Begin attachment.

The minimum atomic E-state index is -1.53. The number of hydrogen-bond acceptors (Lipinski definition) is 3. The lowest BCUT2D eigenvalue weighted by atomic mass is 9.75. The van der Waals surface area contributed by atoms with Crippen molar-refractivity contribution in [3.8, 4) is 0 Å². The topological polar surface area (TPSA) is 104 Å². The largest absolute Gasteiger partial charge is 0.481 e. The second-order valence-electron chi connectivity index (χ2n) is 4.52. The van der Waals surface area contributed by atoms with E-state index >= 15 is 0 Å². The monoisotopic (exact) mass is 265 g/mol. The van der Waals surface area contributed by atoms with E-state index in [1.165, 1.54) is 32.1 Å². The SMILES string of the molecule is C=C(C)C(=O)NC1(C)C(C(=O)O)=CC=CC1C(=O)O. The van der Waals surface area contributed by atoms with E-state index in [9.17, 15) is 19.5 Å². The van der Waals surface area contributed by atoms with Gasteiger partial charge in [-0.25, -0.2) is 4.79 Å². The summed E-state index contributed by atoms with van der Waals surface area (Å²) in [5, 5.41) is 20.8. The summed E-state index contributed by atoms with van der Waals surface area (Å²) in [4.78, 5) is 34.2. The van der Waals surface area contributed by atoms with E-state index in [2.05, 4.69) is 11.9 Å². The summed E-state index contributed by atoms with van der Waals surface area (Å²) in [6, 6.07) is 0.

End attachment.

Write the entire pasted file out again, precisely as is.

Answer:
The minimum atomic E-state index is -1.53. The number of hydrogen-bond acceptors (Lipinski definition) is 3. The lowest BCUT2D eigenvalue weighted by atomic mass is 9.75. The van der Waals surface area contributed by atoms with Crippen molar-refractivity contribution in [3.8, 4) is 0 Å². The topological polar surface area (TPSA) is 104 Å². The largest absolute Gasteiger partial charge is 0.481 e. The second-order valence-electron chi connectivity index (χ2n) is 4.52. The van der Waals surface area contributed by atoms with E-state index >= 15 is 0 Å². The monoisotopic (exact) mass is 265 g/mol. The van der Waals surface area contributed by atoms with E-state index in [1.165, 1.54) is 32.1 Å². The SMILES string of the molecule is C=C(C)C(=O)NC1(C)C(C(=O)O)=CC=CC1C(=O)O. The van der Waals surface area contributed by atoms with E-state index in [9.17, 15) is 19.5 Å². The van der Waals surface area contributed by atoms with Gasteiger partial charge in [-0.25, -0.2) is 4.79 Å². The summed E-state index contributed by atoms with van der Waals surface area (Å²) in [5, 5.41) is 20.8. The summed E-state index contributed by atoms with van der Waals surface area (Å²) in [4.78, 5) is 34.2. The van der Waals surface area contributed by atoms with E-state index in [2.05, 4.69) is 11.9 Å². The summed E-state index contributed by atoms with van der Waals surface area (Å²) in [6, 6.07) is 0.